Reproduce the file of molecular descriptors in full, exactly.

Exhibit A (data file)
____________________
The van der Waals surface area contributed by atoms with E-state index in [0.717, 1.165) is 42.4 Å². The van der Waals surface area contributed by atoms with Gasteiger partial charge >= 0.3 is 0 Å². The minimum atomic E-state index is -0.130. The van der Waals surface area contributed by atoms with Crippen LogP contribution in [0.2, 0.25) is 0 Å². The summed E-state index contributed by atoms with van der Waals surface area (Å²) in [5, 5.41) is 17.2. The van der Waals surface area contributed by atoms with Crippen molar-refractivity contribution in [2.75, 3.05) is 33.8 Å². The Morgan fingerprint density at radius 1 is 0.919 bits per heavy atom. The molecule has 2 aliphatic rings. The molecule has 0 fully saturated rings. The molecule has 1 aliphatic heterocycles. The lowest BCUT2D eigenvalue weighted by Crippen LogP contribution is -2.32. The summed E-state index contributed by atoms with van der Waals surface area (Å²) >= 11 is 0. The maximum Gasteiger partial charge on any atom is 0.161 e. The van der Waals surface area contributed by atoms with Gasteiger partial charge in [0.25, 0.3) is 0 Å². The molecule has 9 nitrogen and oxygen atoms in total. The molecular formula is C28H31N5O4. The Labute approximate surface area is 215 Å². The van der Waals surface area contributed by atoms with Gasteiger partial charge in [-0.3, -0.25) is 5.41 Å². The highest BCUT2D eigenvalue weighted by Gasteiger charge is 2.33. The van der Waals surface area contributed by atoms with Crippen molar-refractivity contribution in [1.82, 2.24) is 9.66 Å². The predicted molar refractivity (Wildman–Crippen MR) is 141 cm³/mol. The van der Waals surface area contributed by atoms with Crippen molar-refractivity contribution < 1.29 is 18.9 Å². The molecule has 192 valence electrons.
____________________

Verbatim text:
The van der Waals surface area contributed by atoms with E-state index in [0.717, 1.165) is 42.4 Å². The van der Waals surface area contributed by atoms with Gasteiger partial charge >= 0.3 is 0 Å². The minimum atomic E-state index is -0.130. The van der Waals surface area contributed by atoms with Crippen LogP contribution in [0.2, 0.25) is 0 Å². The summed E-state index contributed by atoms with van der Waals surface area (Å²) in [5, 5.41) is 17.2. The van der Waals surface area contributed by atoms with Crippen molar-refractivity contribution in [2.75, 3.05) is 33.8 Å². The Morgan fingerprint density at radius 1 is 0.919 bits per heavy atom. The molecule has 2 aliphatic rings. The molecule has 0 fully saturated rings. The molecule has 1 aliphatic heterocycles. The lowest BCUT2D eigenvalue weighted by Crippen LogP contribution is -2.32. The summed E-state index contributed by atoms with van der Waals surface area (Å²) >= 11 is 0. The maximum Gasteiger partial charge on any atom is 0.161 e. The van der Waals surface area contributed by atoms with Gasteiger partial charge in [0.25, 0.3) is 0 Å². The molecule has 9 nitrogen and oxygen atoms in total. The molecular formula is C28H31N5O4. The Labute approximate surface area is 215 Å². The van der Waals surface area contributed by atoms with Gasteiger partial charge in [-0.3, -0.25) is 5.41 Å². The highest BCUT2D eigenvalue weighted by Gasteiger charge is 2.33. The van der Waals surface area contributed by atoms with Crippen molar-refractivity contribution in [1.82, 2.24) is 9.66 Å². The predicted molar refractivity (Wildman–Crippen MR) is 141 cm³/mol. The van der Waals surface area contributed by atoms with Crippen molar-refractivity contribution < 1.29 is 18.9 Å². The molecule has 192 valence electrons.